Let’s not give up on a guaranteed basic income before we’ve tried

Let’s not give up on a guaranteed basic income before we’ve tried
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Hillary ClintonHillary Diane Rodham ClintonGOP rushes to cut ties to Moore Papadopoulos was in regular contact with Stephen Miller, helped edit Trump speech: report Bannon jokes Clinton got her ‘ass kicked’ in 2016 election MORE and Joe BidenJoseph (Joe) Robinette BidenThe Hill's 12:30 Report Pence talks regularly to Biden, Cheney: report Biden moving toward 2020 presidential run: report MORE have made universal basic income, a monthly check to ensure financial stability for all Americans, the political football of today. Clinton made headlines last week by declaring in her new book that her campaign looked seriously at the idea in 2015, and on Tuesday, Joe Biden gave a speech challenging the idea of a basic income on the grounds that it questions the inherent dignity of work.  

This debate goes back decades, and some of our most respected leaders have supported the idea of an income floor for all. Martin Luther King, Jr. made the case in the final month of his life. “The dignity of the individual will flourish when the decisions concerning his life are in his own hands,” he wrote, “... and when he knows that he has the means to seek self-improvement.”

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Our leaders today are thinking far too narrowly about this issue. When people use the term basic income, many assume it is purely a response to the rise of automation. Some believe the starting point for a basic income must be $1,000 a month for every American. But a growing movement of policymakers, technologists, and political organizers is thinking more broadly and creatively about a basic income than leading politicians are — and we have concrete policies that could lay the foundation today for financial security for all tomorrow.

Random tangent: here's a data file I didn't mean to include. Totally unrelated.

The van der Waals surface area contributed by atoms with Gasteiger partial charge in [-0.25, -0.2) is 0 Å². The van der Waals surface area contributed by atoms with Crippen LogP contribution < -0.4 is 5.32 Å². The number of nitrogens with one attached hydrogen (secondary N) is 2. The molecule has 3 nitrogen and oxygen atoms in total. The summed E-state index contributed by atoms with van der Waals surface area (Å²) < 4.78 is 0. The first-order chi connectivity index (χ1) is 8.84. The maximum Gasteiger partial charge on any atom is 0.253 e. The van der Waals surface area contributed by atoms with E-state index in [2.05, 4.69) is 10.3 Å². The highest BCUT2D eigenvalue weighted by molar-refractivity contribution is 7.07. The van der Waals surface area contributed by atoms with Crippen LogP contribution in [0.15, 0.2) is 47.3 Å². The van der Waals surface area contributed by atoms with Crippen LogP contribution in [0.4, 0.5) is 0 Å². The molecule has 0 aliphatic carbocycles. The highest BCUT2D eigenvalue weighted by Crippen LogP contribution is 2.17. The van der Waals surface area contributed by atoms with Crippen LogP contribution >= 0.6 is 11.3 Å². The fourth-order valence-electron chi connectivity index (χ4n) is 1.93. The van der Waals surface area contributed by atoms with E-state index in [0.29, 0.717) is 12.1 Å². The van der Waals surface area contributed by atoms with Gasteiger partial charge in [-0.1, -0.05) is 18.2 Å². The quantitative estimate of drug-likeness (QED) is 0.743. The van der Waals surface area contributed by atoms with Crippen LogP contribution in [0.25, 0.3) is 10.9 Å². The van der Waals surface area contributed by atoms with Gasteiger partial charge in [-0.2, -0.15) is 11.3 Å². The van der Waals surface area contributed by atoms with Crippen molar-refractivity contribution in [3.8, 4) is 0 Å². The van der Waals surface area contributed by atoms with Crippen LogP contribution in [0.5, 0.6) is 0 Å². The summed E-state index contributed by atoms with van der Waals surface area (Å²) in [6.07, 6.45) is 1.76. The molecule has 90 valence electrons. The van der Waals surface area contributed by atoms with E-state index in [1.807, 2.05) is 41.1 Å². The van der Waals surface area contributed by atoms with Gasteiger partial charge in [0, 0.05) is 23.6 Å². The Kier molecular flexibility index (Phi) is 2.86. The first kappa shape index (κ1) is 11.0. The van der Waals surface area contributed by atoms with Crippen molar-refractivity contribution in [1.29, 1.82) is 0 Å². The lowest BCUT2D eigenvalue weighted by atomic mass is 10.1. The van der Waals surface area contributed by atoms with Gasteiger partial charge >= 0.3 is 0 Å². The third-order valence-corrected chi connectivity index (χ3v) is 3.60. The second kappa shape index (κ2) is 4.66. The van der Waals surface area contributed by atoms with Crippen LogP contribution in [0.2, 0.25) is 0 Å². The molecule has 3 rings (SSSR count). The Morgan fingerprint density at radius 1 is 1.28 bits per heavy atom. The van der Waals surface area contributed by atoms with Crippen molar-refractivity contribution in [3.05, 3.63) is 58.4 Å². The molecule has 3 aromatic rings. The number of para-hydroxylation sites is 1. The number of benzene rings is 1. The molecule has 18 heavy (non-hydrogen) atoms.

Even though we are living through a time of massive technological dislocation, that doesn’t mean that jobs are disappearing wholesale. The argument for a basic income is not premised on the rise of the robots — it is grounded in the reality that nearly half of Americans already can’t find $400 in case of an emergency and in the belief in the dignity and self-determination of the individual that King articulated. Unemployment is at historic lows, but work has become more contingent and unreliable over the past few decades as a result of automation, globalization, the concentration of monopoly power, and other trends.

We need an income floor to restore a sense of security to those whose wages haven’t kept up. If we want to combat exploding income inequality, we should build on the values that make a basic income inspiring and exciting to so many and use them to create an affordable income floor for working people.

Joe Biden believes in the dignity of work, but so do many who support a basic income. Studies in the U.S. and internationally have shown conclusively that modest amounts of cash do not cause people to reduce their work hours significantly, as a recent Roosevelt Institute report illustrated.

We already provide $70 billion of cash assistance — money with no strings attached — to working people in the form of refundable tax credits through the Earned Income Tax Credit (EITC). Some families receive thousands of dollars a year. It is the most popular, successful, and proven anti-poverty program in America, with Republicans like Marco RubioMarco Antonio RubioOvernight Cybersecurity: What we learned from Carter Page's House Intel testimony | House to mark up foreign intel reform law | FBI can't access Texas shooter's phone | Sessions to testify at hearing amid Russia scrutiny Cornyn: Senate GOP tax plan to be released Thursday This week: GOP seeks to advance tax overhaul MORE, Paul RyanPaul RyanGOP rep: Virginia defeat 'a referendum' on Trump administration After Texas shooting, lawmakers question whether military has systemic reporting problem Pence: Praying 'takes nothing away' from trying to figure out causes behind mass shooting MORE, and even Donald TrumpDonald John TrumpDems win from coast to coast Falwell after Gillespie loss: 'DC should annex' Northern Virginia Dems see gains in Virginia's House of Delegates MORE supporting its expansion alongside virtually every leader on the left.